I headed back up the road about an 1/8 of a mile and found a small parking area right off of the highway with two vehicles parked (always a good sign indicating hikers or other explorers).  And there, a small sign attached to the fence indicating that this was an historical area containing Native Indian ruins.

I grabbed my water, camera and binoculars climbed through the fence and headed on up the path.  And I do mean UP the path, as it started to ascend the desert terrain almost immediately.  Crossing a dry wash, the path was well defined for the first leg of the journey, but as I continued to ascend the hill, it became rougher, more rocks and rubble and steeper with each step I took.   Three people were indeed ahead of me and much higher on the cliff which gave me encouragement to just keep on climbing.

At one point I was pretty much on all fours climbing up the steep side of the cliff.  It wasn’t a pretty sight, but I was determined to get to the cliff dwellings that I could now see quite clearly.  Hearing bits and pieces of the guide ahead of me explaining the various rooms created from layers of rock and mud enclosing each of the natural caves in the sides of the limestone walls.  there are so many dwellings like this along the Verde Valley.  It’s been estimated that there were easily 800 to 1,000 Indians living in this area over 1,000 years ago.  Les was telling me that in the 1920-30’s that there were more native American Indians living in Verde Valley that Anglo Americans.  We so often think that these Ancient Ones disappeared, but many of their ancestors still live in the area.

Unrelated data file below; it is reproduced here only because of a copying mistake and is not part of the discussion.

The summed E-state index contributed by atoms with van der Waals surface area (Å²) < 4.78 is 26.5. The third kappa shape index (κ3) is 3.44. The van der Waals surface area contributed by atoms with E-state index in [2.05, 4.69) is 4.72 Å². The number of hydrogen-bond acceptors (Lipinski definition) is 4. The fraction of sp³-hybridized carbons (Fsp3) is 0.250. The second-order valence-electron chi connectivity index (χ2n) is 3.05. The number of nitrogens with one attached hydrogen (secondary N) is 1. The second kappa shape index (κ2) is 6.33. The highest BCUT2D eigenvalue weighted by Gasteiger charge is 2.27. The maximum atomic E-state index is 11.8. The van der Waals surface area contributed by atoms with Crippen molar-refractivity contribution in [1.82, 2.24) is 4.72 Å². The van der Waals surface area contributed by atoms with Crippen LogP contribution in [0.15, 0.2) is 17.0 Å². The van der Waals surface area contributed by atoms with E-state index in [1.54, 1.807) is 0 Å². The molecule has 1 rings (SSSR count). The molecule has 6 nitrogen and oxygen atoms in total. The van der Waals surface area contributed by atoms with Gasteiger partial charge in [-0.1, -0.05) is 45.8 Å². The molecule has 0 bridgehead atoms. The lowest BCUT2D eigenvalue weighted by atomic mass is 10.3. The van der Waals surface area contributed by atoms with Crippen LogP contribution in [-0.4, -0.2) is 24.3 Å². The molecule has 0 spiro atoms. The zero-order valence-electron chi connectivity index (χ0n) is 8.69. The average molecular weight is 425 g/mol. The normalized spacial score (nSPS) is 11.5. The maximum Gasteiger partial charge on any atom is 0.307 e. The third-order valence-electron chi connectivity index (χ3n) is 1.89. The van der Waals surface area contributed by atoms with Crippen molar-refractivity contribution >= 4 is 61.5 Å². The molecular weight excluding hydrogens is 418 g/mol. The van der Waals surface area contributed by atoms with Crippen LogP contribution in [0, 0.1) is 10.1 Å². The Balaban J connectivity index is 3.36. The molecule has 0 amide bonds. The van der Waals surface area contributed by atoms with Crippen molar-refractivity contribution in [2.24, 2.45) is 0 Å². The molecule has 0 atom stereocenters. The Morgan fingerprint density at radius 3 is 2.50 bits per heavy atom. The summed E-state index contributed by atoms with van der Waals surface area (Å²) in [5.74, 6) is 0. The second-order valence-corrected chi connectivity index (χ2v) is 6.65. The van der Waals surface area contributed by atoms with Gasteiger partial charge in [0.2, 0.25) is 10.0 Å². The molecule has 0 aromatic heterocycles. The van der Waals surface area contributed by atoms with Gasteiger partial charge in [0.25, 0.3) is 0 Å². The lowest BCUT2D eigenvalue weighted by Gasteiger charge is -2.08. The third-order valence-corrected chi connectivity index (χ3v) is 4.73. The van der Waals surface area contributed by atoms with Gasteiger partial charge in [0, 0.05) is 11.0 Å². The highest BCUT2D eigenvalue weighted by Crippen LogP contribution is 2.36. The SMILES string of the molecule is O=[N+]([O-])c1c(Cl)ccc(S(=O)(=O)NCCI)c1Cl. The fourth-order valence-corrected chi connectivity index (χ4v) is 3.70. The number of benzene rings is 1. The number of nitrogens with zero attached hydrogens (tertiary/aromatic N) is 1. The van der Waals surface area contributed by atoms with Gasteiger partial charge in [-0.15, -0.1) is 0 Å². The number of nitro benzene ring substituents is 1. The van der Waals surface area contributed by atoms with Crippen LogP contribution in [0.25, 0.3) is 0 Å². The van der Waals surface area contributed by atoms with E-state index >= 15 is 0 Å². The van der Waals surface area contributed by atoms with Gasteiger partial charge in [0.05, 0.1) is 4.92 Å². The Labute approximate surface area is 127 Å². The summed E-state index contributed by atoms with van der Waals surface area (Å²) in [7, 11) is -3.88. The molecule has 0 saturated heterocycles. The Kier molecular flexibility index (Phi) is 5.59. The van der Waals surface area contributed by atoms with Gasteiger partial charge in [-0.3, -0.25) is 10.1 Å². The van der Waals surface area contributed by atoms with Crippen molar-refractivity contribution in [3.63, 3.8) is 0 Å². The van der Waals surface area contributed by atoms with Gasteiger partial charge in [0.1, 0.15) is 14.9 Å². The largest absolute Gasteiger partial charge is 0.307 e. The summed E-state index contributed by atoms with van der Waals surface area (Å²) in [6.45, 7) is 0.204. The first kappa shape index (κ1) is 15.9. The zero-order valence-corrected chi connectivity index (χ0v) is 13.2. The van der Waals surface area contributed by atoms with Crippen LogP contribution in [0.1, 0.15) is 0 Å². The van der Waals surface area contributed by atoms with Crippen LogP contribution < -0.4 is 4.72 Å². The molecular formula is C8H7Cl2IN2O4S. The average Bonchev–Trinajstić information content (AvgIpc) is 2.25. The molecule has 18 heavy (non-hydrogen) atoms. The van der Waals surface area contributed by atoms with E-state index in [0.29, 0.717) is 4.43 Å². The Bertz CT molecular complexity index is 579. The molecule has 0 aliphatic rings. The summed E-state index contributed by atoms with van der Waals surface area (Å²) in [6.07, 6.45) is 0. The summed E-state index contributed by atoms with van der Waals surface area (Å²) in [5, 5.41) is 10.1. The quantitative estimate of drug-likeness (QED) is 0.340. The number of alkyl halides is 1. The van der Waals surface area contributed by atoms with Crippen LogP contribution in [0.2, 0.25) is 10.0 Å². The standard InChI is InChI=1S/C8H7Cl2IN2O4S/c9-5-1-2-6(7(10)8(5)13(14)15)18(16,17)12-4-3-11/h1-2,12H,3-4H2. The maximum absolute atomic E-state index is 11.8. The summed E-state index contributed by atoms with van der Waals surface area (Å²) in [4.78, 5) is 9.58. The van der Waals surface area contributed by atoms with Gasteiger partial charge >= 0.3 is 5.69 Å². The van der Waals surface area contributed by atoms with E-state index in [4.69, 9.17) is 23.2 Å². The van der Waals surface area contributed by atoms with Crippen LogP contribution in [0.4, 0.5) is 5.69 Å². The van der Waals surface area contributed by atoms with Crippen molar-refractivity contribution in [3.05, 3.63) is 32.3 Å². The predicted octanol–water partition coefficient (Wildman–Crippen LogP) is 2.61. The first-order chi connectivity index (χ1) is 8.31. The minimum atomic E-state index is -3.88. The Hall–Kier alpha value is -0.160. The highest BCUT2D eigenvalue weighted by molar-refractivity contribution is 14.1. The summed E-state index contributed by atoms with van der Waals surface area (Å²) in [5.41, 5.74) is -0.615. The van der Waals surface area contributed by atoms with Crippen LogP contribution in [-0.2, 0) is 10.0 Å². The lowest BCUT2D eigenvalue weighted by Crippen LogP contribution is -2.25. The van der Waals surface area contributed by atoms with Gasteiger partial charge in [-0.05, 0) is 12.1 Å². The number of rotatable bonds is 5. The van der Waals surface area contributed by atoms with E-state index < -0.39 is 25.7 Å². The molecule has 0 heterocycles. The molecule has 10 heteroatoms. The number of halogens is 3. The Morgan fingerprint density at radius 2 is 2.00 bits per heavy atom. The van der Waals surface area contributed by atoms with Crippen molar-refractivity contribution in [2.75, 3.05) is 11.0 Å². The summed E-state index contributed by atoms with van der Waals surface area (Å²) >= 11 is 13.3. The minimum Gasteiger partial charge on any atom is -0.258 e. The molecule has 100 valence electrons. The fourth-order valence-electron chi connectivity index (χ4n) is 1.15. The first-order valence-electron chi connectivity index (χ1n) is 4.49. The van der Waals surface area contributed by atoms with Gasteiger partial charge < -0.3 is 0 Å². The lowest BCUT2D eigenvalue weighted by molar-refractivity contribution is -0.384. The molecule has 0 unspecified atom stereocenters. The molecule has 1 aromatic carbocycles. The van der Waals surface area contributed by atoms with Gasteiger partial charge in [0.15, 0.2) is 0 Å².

As I began exploring the site and meeting the other hikers, their guide (a forest worker on his day off) was pointing out the deep wells in many of the caves, a small ear of corn about the size of your baby finger, easily 800 years old, thin cut stones that were probably used as knives, fitting perfectly into ones hand.  The walls and ceilings were heavily blackened with smoke from the many camp fires that were burning inside of these cliff dwellings.  Outside, the breathtaking views of Verde Valley stretched out below us and as I walked below the cliff dwellings I came across hundreds of pot shards.  More than likely pots would have been thrown out below the cliff dwellings after they developed a crack or had broken in use.

It was a good hike and one that I thoroughly enjoyed.  Off the beaten path for sure.  The Forest service guy said I was the first person he’d seen on this trail in the many times he had come exploring this site.    Nice to explore a secret site, yet within full view of the highway that now passes far below.  How many other places do we pass each day and not know that there’s a secret waiting to be discovered.

I’ve posted some pics of the Indian ruins on Picasa.

I have one more day of work camping (Friday) and then I drive down to Tucson for my Winter stay at Desert Trails Rv Park.

Thursday, November 5, 2009